If you’re planning to pursue a career in the healthcare industry and want to do something fulfilling, consider occupational therapy. This profession has quickly grown in demand and popularity due to high job satisfaction and the meaningful impact it creates on patients’ lives. Additionally, there are many paths you can take in this field, depending on your interest.
So to help you figure out whether occupational therapy is the right career for you, check out the information below to learn more about the field.
What is Occupational Therapy?
Occupational therapy (OT) is often misunderstood to be about vocational training due to its name. But in reality, it’s a healthcare profession that uses different therapeutic techniques to fully help people engage in their daily lives. In the context of OT, the term “occupation” refers to everyday activities you do to occupy time, including things you want and need to do.
Unlike other healthcare professions, OT is more holistic. It’s not focused on a particular injury or illness but instead aims to treat patients as a whole, so they can become more independent and ultimately have a better quality of life.
What Does an OT Do?
OTs therapeutic techniques to improve, maintain or develop their patients’ ability to perform daily activities like eating, dressing, cleaning, and the like. They work with patients of all ages and help them overcome barriers that prevent them from doing these tasks independently. Examples of interventions may include:
- Helping a stroke survivors with all aspects of rehabilitation to guide them through their recovery and return to daily life
- Assisting children with learning disabilities to improve sensory processing and motor skills through interactive games and adaptive aides
- Treating injured workers to help them get back to work with therapeutic activities designed for mobility, stability, and coordination
Generally, OTs have the same duties and responsibilities, though activities may vary based on your work setting. Most OTs work in hospitals, rehabilitation clinics, or private settings, but others may choose different places based on their specialization. For example, some may work in a nursing home if they enjoy treating the elderly, while others may choose a pediatric hospital to help children.
Key Roles and Responsibilities
As mentioned earlier, OTs use a holistic approach to healthcare, so they’re in charge of different tasks while working with patients. Some key responsibilities include:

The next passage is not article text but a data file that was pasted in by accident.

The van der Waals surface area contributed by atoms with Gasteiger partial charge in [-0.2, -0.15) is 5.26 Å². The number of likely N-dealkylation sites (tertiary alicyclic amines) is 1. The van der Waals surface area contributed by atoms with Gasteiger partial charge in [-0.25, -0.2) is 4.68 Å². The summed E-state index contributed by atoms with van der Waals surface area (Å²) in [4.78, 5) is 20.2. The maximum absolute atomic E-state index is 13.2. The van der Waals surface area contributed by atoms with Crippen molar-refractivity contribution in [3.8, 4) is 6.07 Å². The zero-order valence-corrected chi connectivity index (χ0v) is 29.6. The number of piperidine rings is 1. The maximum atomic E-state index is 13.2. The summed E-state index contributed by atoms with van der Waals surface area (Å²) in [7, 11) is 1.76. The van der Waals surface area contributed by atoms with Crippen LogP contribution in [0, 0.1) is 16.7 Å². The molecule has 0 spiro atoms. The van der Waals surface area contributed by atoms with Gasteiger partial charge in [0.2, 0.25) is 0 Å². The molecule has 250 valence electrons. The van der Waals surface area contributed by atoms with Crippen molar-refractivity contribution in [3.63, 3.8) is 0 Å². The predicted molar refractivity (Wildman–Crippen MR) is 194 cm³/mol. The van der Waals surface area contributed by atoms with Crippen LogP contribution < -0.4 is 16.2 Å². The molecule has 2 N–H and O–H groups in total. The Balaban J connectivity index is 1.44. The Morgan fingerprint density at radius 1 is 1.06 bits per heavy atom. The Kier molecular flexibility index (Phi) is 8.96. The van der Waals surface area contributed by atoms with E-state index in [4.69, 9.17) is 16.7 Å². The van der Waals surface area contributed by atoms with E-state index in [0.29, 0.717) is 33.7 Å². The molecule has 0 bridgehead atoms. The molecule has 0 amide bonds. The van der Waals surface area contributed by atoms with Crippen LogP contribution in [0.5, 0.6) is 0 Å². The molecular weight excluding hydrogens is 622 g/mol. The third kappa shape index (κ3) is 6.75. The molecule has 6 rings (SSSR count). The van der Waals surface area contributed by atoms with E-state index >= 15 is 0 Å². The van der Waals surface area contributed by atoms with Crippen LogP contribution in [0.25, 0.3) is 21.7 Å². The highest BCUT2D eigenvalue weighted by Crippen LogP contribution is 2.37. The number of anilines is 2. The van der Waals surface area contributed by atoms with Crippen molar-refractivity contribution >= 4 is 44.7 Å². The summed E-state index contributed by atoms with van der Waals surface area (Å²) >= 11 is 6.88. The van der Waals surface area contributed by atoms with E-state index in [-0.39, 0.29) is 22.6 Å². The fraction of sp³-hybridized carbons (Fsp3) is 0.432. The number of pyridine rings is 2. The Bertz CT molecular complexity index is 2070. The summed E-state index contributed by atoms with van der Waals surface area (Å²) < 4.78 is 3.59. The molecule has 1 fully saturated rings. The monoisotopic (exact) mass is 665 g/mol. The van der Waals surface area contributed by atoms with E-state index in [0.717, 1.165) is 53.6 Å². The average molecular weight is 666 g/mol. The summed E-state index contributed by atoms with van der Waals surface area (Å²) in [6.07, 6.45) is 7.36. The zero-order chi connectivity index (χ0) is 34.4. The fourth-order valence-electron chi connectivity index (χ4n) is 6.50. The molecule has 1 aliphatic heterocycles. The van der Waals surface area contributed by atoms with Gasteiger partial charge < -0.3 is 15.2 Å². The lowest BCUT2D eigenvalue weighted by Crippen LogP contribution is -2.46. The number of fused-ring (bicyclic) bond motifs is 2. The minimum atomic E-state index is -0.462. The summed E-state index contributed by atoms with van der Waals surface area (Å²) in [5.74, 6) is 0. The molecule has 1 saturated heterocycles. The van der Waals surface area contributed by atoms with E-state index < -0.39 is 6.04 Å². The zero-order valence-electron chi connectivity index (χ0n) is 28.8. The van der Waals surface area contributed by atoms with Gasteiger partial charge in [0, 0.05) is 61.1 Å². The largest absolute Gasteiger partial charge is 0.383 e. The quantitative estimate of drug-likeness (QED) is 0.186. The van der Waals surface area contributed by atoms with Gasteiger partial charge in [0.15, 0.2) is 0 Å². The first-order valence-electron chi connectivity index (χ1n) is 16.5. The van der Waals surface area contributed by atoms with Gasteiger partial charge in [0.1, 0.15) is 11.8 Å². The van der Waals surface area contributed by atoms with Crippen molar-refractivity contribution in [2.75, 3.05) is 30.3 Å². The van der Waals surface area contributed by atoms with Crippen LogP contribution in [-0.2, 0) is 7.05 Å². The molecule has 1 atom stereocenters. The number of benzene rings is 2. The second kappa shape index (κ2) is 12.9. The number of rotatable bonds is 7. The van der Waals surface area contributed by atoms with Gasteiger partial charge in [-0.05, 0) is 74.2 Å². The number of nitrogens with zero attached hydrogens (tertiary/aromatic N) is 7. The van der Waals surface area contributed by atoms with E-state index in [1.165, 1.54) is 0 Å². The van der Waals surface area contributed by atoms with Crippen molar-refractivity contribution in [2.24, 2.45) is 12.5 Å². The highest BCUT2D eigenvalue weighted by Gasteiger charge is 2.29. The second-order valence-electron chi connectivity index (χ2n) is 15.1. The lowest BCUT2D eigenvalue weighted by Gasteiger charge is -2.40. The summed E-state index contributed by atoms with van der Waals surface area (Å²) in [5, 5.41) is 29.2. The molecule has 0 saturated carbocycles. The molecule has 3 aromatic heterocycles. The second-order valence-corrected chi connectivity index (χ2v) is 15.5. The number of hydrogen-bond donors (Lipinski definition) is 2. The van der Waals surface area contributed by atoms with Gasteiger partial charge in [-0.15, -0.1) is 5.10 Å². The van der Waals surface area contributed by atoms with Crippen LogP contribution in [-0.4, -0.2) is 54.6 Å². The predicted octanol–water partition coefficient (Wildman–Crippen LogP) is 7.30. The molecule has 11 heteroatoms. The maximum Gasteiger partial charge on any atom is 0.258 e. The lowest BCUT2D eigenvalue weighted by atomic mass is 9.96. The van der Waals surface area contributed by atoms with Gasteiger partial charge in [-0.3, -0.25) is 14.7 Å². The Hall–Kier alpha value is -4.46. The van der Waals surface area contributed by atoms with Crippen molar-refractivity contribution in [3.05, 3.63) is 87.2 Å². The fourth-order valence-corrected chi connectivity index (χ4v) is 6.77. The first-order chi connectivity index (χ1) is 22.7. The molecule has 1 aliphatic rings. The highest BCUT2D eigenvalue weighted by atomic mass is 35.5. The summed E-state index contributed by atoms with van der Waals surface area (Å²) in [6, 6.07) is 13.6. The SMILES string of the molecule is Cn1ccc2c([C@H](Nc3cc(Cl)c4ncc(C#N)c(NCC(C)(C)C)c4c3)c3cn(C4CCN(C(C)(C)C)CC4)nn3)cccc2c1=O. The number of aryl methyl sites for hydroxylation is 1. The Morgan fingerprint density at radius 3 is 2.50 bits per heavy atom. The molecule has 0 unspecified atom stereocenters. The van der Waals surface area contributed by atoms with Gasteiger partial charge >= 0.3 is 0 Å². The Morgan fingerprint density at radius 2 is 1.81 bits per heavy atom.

- Assessing a patient’s overall condition
- Designing treatment plans designed to address a patient’s needs
- Adapting a patient’s work or home environment and vehicles
- Recommending the use of assistive equipment
- Developing physical rehabilitation programs
- Instructing patients’ caregivers or family members on how to assist with patient care
- Reviewing treatment progress and making adjustments as necessary
To become an OT, you first need to get a bachelor’s degree. Technically, there are no hard rules on what major you should choose, so long as you fulfil the required courses or units for your OT program. Afterwards, you have to enrol in an accredited OT program for your master’s degree, pass a certification exam, and get your state license.
While you finish up your education requirements, consider taking an occupational therapy internship along the way. You may need to do this for your fieldwork, but you can find internship opportunities even as an undergraduate. Internships are valuable since they give you hands-on experience in a clinical setting to prepare you for a future OT career. They’ll also give you an edge when applying for schools or work.
Like other professions, OTs must also have certain skills and qualities to succeed in the field. Of course, some key traits will be compassion, patience, and the enthusiasm to help people as you’ll be working closely with patients. Beyond this, you’ll also need:
- Strong written and verbal communication skills
- Ability to solve problems
- Flexibility and versatility
- Good time management skills
Who Needs Occupational Therapy?
OTs treat a wide range of concerns, such as musculoskeletal, orthopaedic, psychological, and neurodevelopmental needs. So to give you an idea of who may benefit from their practice, here are a few examples:
- Children with ADHD or learning disabilities
- Teens who have trouble regulating their emotions
- Adults who suffered from a workplace injury
- People recovering from a stroke, brain injury, or surgery
- Seniors with dementia or memory problems
Occupational therapy is undoubtedly a rewarding career as it allows you to empower people to live their lives to the fullest. As a plus, it’s one of the top healthcare fields with lucrative employment prospects as the demand for OT services continues growing. So if you’re passionate about helping others and making an impact in their lives, OT may be a suitable path to take.